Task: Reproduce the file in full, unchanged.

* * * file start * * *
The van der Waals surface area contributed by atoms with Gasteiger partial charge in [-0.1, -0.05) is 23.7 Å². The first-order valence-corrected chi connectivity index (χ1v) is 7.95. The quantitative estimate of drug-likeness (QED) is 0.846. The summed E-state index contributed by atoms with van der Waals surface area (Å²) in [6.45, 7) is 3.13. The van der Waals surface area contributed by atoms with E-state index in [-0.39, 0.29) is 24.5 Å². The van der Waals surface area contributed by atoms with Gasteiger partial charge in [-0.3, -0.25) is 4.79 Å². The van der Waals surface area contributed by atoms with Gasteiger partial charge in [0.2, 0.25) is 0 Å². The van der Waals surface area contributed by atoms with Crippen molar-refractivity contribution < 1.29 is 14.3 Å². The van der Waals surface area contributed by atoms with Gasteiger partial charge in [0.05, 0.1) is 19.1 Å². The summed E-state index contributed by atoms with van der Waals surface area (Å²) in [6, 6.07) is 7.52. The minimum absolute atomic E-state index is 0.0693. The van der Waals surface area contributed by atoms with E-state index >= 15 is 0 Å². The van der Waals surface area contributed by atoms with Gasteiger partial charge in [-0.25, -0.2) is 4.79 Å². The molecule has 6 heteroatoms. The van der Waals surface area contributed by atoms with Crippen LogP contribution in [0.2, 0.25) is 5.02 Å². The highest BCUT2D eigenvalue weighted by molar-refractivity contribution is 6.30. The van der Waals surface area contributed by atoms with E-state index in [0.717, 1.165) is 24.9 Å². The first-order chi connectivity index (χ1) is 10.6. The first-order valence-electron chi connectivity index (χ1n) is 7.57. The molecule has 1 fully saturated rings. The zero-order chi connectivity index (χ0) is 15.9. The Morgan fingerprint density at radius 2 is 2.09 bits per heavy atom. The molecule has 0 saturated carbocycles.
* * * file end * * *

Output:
The van der Waals surface area contributed by atoms with Gasteiger partial charge in [-0.1, -0.05) is 23.7 Å². The first-order valence-corrected chi connectivity index (χ1v) is 7.95. The quantitative estimate of drug-likeness (QED) is 0.846. The summed E-state index contributed by atoms with van der Waals surface area (Å²) in [6.45, 7) is 3.13. The van der Waals surface area contributed by atoms with E-state index in [-0.39, 0.29) is 24.5 Å². The van der Waals surface area contributed by atoms with Gasteiger partial charge in [-0.3, -0.25) is 4.79 Å². The van der Waals surface area contributed by atoms with Gasteiger partial charge in [0.2, 0.25) is 0 Å². The van der Waals surface area contributed by atoms with Crippen molar-refractivity contribution < 1.29 is 14.3 Å². The van der Waals surface area contributed by atoms with Gasteiger partial charge in [0.05, 0.1) is 19.1 Å². The summed E-state index contributed by atoms with van der Waals surface area (Å²) in [6, 6.07) is 7.52. The minimum absolute atomic E-state index is 0.0693. The van der Waals surface area contributed by atoms with E-state index >= 15 is 0 Å². The van der Waals surface area contributed by atoms with Gasteiger partial charge in [-0.25, -0.2) is 4.79 Å². The molecule has 6 heteroatoms. The van der Waals surface area contributed by atoms with Crippen LogP contribution in [0.2, 0.25) is 5.02 Å². The highest BCUT2D eigenvalue weighted by molar-refractivity contribution is 6.30. The van der Waals surface area contributed by atoms with E-state index in [0.717, 1.165) is 24.9 Å². The first-order chi connectivity index (χ1) is 10.6. The first-order valence-electron chi connectivity index (χ1n) is 7.57. The molecule has 1 fully saturated rings. The zero-order chi connectivity index (χ0) is 15.9. The Morgan fingerprint density at radius 2 is 2.09 bits per heavy atom. The molecule has 0 saturated carbocycles.